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Self-Driving Technology for Commercial Trucking

Embark is working to make the self-driving future a reality, and while most of the spectacle has been around passenger vehicles, Embark believes that commercial trucking, the backbone of the U.S. economy, stands to reap untold benefits by deploying autonomous trucks, particularly during the “long haul” stretches. By 24/7 Staff




Embark, developer of self-driving technologies for commercial transportation, has unveiled its self-driving truck technology to the public.

The company - which gained approval by the State of Nevada earlier this year to begin testing its truck on public roads - has created a technology that allows trucks to drive from exit to exit on the freeway without any human input.

Embark’s truck uses a combination of radars, cameras and depth sensors known as LiDARs to perceive the world around it.

The millions of data points from these sensors are processed using a form of Artificial Intelligence known as Deep Neural Nets (or DNNs) that allow the truck to learn from its own experience - much like humans learn from practice.

“Analyzing terabyte upon terabyte of real-world data, Embark’s DNNs have learned how to see through glare, fog and darkness on their own,” said Alex Rodrigues, CEO and Co-founder of Embark.

“We’ve programmed them with a set of rules to help safely navigate most situations, how to safely learn from the unexpected, and how to apply that experience to new situations going forward.”

Alex Rodrigues, CEO and Co-founder of Embark

“Every single 18-wheeler that drove past had a sign on the back 'Drivers Wanted', it was so clear there was a shortage of drivers”Alex Rodrigues, CEO and Co-founder of Embark

Professional truck drivers were at the forefront of the team’s mind when they first developed the technology.

Embark’s truck is built specifically to handle long, simple stretches of freeway driving between cities, rather than all aspects of driving.

At the city limit, Embark's computerized truck hands off to a human driver who navigates the city streets to the destination.

A human driver will still touch every load, but with Embark they’re able to move more loads per day, handing off hundreds of miles of freeway driving to their robot partners.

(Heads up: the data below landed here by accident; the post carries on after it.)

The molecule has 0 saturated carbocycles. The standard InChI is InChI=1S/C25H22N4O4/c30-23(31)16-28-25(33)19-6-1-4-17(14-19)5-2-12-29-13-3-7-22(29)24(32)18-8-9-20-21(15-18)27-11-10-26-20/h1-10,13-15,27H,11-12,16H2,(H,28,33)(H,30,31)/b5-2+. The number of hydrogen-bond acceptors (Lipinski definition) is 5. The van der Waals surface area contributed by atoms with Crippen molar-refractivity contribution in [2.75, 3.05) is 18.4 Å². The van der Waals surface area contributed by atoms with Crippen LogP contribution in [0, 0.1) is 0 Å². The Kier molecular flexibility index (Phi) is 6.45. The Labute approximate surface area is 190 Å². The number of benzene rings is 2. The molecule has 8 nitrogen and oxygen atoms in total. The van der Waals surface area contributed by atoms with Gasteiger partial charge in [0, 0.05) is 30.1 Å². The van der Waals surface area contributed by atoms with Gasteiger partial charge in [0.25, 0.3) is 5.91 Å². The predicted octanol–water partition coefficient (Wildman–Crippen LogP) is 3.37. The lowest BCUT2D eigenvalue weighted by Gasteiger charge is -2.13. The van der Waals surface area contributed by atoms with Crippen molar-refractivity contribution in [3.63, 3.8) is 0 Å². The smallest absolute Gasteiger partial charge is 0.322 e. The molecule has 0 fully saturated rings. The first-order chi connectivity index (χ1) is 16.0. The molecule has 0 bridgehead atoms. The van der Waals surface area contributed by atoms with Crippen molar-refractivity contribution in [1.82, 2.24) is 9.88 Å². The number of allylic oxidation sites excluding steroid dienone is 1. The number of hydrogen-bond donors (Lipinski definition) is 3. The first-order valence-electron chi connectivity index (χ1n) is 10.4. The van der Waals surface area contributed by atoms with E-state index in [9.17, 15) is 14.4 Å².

“Spending weeks on the highway is tough on you,” said Owner-Operator Jeff Scorsur.

“If I could still get the job done while driving in my own city and sleeping in my own bed, that would make my family very happy,” he said.

According to Rodrigues, the idea for Embark came after blowing a tire on the interstate and waiting four hours for the tow truck to arrive.

“Every single 18-wheeler that drove past had a sign on the back 'Drivers Wanted'. It was so clear there was a shortage of drivers, and the numbers back that up.”

“The American Transportation Research Institute estimates there is currently a shortage of 100,000 truck drivers in the industry, which is poised to only get worse as baby boomer drivers - the bulk of the industry’s workforce - retire over the next decade. Embark's goal is to increase productivity per driver and prevent the shortage from becoming a crisis.”

Rodrigues has a long history with robotics. He built his first autonomous robot at 13 years old and has been pushing the boundaries ever since.

His robots have won international competitions and one of his autonomous shuttles transported over 1,000 passengers in demonstrations across California.

Rodrigues started Embark by recruiting talent from technology leaders including SpaceX, StanfordAI, and Audi's self-driving team.

The team is backed by a multi-million dollar investment led by Maven Ventures. Maven’s previous investment in self-driving technology, Cruise Automation, sold to GM for $1B last year. Embark plans to quadruple its engineering team within the next year and aggressively expand its testing fleet to show their technology is ready for the nation’s highways.

“We are committed to proving beyond a shadow of a doubt that this technology is safe and reliable,” said Rodrigues.

“That means performing extensive tests and working with our partners in the government to get it - and the market - ready.”

Related: ‘Last Mile’ Solution for Driverless Trucks




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